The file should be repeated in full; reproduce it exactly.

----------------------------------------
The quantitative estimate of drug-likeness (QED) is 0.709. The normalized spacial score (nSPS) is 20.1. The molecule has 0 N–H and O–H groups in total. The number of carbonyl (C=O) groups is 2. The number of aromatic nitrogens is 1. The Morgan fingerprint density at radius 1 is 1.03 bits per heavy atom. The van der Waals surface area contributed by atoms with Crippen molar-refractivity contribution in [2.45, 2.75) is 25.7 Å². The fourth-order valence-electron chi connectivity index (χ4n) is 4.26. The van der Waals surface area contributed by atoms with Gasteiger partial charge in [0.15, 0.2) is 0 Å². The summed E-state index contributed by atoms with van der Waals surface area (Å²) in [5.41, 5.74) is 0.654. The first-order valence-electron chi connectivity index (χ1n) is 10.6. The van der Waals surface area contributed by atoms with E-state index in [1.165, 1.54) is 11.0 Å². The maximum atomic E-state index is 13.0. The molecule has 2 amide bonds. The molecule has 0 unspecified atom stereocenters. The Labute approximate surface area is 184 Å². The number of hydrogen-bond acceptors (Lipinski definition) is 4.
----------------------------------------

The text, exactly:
The quantitative estimate of drug-likeness (QED) is 0.709. The normalized spacial score (nSPS) is 20.1. The molecule has 0 N–H and O–H groups in total. The number of carbonyl (C=O) groups is 2. The number of aromatic nitrogens is 1. The Morgan fingerprint density at radius 1 is 1.03 bits per heavy atom. The van der Waals surface area contributed by atoms with Crippen molar-refractivity contribution in [2.45, 2.75) is 25.7 Å². The fourth-order valence-electron chi connectivity index (χ4n) is 4.26. The van der Waals surface area contributed by atoms with Gasteiger partial charge in [0.15, 0.2) is 0 Å². The summed E-state index contributed by atoms with van der Waals surface area (Å²) in [5.41, 5.74) is 0.654. The first-order valence-electron chi connectivity index (χ1n) is 10.6. The van der Waals surface area contributed by atoms with E-state index in [1.165, 1.54) is 11.0 Å². The maximum atomic E-state index is 13.0. The molecule has 2 amide bonds. The molecule has 0 unspecified atom stereocenters. The Labute approximate surface area is 184 Å². The number of hydrogen-bond acceptors (Lipinski definition) is 4.